In the original script for ‘A B and C’ after despatching ‘A’ and his henchmen Number 6 adjusts his bow tie, sniffs and says “Be seeing you.” There’s nothing wrong in that, it’s what happens in the finished episode, in the laboratory with Number 2 watching the action on the wall screen. He wonders “Be seeing you? A village expression?” Why should Number 2 have instantly thought it’s a village expression? It is of course, however the phrase “Be seeing you” has been a common expression widely used throughout the 1940’s, 50’s, 60’s, long before the advent of the village. And Number 2 should have known that. Also, in the original script, because Number 6 is heard to use that phrase the doctor-Number 14 suggests that the drug is wearing off!
In the episode Number 14 protests that Number 2 knows she hasn’t had time to prove the drug, “Just get it right, or I’ll see it proved on you” and that’s true to the original script. That is quite a threat on the part of Number 2, however later in the original script he goes further. There is a scene in which the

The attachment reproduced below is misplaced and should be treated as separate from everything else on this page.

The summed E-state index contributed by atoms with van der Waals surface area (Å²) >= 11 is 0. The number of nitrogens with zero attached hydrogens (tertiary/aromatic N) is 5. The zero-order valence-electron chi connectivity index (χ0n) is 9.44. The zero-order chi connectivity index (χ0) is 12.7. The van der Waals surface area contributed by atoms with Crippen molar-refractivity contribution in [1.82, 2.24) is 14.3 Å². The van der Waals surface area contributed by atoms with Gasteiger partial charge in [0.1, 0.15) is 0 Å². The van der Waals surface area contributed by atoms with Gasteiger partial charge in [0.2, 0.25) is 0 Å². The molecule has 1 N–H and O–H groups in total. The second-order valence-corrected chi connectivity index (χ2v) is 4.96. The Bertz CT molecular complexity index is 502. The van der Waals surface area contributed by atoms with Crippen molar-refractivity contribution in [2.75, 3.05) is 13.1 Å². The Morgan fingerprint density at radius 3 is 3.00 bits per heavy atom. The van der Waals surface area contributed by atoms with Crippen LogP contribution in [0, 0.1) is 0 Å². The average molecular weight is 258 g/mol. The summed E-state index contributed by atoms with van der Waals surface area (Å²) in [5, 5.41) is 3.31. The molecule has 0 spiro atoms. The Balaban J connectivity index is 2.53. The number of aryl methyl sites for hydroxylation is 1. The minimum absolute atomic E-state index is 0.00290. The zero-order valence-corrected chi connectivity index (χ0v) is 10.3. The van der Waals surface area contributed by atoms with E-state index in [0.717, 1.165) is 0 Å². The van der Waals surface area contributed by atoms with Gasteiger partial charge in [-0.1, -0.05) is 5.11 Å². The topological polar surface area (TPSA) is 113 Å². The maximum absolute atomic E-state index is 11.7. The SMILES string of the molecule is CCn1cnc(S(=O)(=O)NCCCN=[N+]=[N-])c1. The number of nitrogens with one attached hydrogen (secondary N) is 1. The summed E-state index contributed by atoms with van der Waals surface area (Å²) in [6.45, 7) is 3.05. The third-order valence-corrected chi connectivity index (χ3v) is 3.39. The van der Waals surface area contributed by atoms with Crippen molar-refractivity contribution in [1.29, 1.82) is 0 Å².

admits Number 14 into Number 2’s
office. He offers coffee, but Number 14 has already had some. “Alone?” They
discuss the fact that Number 6 picked-up 14 at the Old People’s Home, and went
and sat down with her. Number 2 hopes that 6 doesn’t know her, because that
would never do. Number 2 suggests that perhaps 14 is the woman of his dreams.
As the interview progresses Number 14 admits to 2 that Number 6 “saw” her
looking down in the operating theatre. Number 2 then responds with; Butler
“You’ll have to be more careful my dear, or no-one will ever see you again.”
I think we all know what Number 2 would have meant by that!
Be seeing you